In December I shall be attending the British International Studies Association’s Astropolitics Workshop in Leicester as a PhD Researcher. My PhD research is focused on the evolution of Hybrid Warfare roughly from the Russian annexation of Crimea in 2014 to the full scale invasion of Ukraine in 2022. As part of this I am going to focus on how it has progressed in three key areas; Energy Policy, A.I. and Space.
Energy Policy, A.I. and Space
I have chosen these three areas because I think that these are the policy areas that are going to become acutely important for nation states and empowered actors in the future. I hope that this Workshop will be an opportunity to interact and exchange ideas with experts in the field as well as perhaps open up new fields of research. Recently, I have been reading Tim Marshall’s book The Future of Geography: How Power and Politics in Space will Change Our World. My supervisor and myself noted how Astropolitics, previously something relegated to academia, was now becoming a mainstream interest, this she noted from spotting a copy of the book in a WHSmith in St Pancras Station.
One of the key points of interest that I have noted so far is how Marshall argues that existing global agreements on Space are massively out of date. For example The Moon Treaty, or ‘The Agreement Governing the Activities of States on the Moon and Other Celestial Bodies’ was signed in 1979 and takes no account of the role that private actors now play in space exploration or Astropolitics. The treaty covers countries and outlines a framework for international cooperation, specifically that exploration of the moon should be for the benefit of mankind and open to all states. However, for a start the three big hitters in space exploration are not signed up to this treaty i.e. the United States, Russia and China. Also, someone like Elon Musk or Jeff Bezos with SpaceX and Blue Origin respectively are private actors so presumably are not covered by the provisions of this treaty. Is it then conceivable that Musk could create his own personal fiefdom on the Moon (or Mars for that matter) in a similar way to King Leopold of Belgium did in the Congo, with all the terrible consequences that entailed? The argument is similar with the 1967 Outer Space Treaty or the ‘Treaty on Principles Governing the Activities of States in the Exploration and Use of Outer Space, including the Moon and Other Celestial Bodies’.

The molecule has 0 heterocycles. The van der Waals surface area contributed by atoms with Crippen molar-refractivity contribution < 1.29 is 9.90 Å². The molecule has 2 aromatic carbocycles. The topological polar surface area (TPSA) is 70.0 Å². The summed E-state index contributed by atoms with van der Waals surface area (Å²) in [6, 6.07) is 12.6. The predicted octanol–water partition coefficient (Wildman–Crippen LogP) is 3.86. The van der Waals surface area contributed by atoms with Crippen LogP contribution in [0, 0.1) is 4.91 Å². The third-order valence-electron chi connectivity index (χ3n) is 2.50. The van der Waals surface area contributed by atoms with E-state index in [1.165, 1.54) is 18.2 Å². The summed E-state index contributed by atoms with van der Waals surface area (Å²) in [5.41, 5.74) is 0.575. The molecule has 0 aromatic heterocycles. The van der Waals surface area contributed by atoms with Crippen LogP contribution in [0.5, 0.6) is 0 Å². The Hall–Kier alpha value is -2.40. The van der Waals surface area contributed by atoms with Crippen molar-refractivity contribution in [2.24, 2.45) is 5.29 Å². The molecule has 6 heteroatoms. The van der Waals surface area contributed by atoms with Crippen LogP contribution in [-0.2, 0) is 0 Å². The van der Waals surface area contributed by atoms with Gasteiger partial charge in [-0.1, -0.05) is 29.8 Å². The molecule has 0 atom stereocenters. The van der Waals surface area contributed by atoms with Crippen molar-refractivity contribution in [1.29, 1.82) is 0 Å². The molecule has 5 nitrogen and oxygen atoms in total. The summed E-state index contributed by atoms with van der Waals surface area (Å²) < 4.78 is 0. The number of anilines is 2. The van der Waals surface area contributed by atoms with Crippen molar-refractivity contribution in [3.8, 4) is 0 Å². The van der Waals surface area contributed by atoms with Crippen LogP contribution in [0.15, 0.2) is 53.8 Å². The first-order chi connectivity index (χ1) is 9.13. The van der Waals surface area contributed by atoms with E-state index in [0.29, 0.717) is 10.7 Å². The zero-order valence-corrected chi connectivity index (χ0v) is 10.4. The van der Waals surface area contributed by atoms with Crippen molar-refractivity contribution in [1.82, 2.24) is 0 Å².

On first reading its goals seem lofty; a prohibition on nuclear weapons in space, limiting the use of the moon and other celestial bodies for peaceful purposes and that space should be free to explore for all nations and that no state can lay claim to any to any one part of space or celestial body. But again, the focus is on states and nations, not on individuals, and similar to the Antarctic Treaty it is unlikely to be enforced. In theory no state can lay claim to territory in Antarctica, or assert mineral rights, but yet there still exists British Antarctic Territory. But Marshall is being naive if he thinks that at the present time there is any capacity or enthusiasm for a new comprehensive space treaty given that key stakeholders like the United States and China have higher priorities what with the war in Ukraine and now the conflict in Israel/Palestine, not to mention domestic tensions and priorities.
Does then leave Musk and Bezos to act as the potential warlords of Space, or to play God? Starlink, another Musk project, asserts in its user agreement that Mars, for example, is a so called ‘free planet’ and ‘that no Earth-based government has authority or sovereignty over Martian activities’. The last thing that any government wants is a space themed Apocalypse Now/Heart of Darkness with Elon Musk playing the role of Marlon Brando/Walter E. Kurtz in a Martian jungle. And who would play the role of Martin Sheen/Benjamin Willard emerging from the rocky depths of Mars?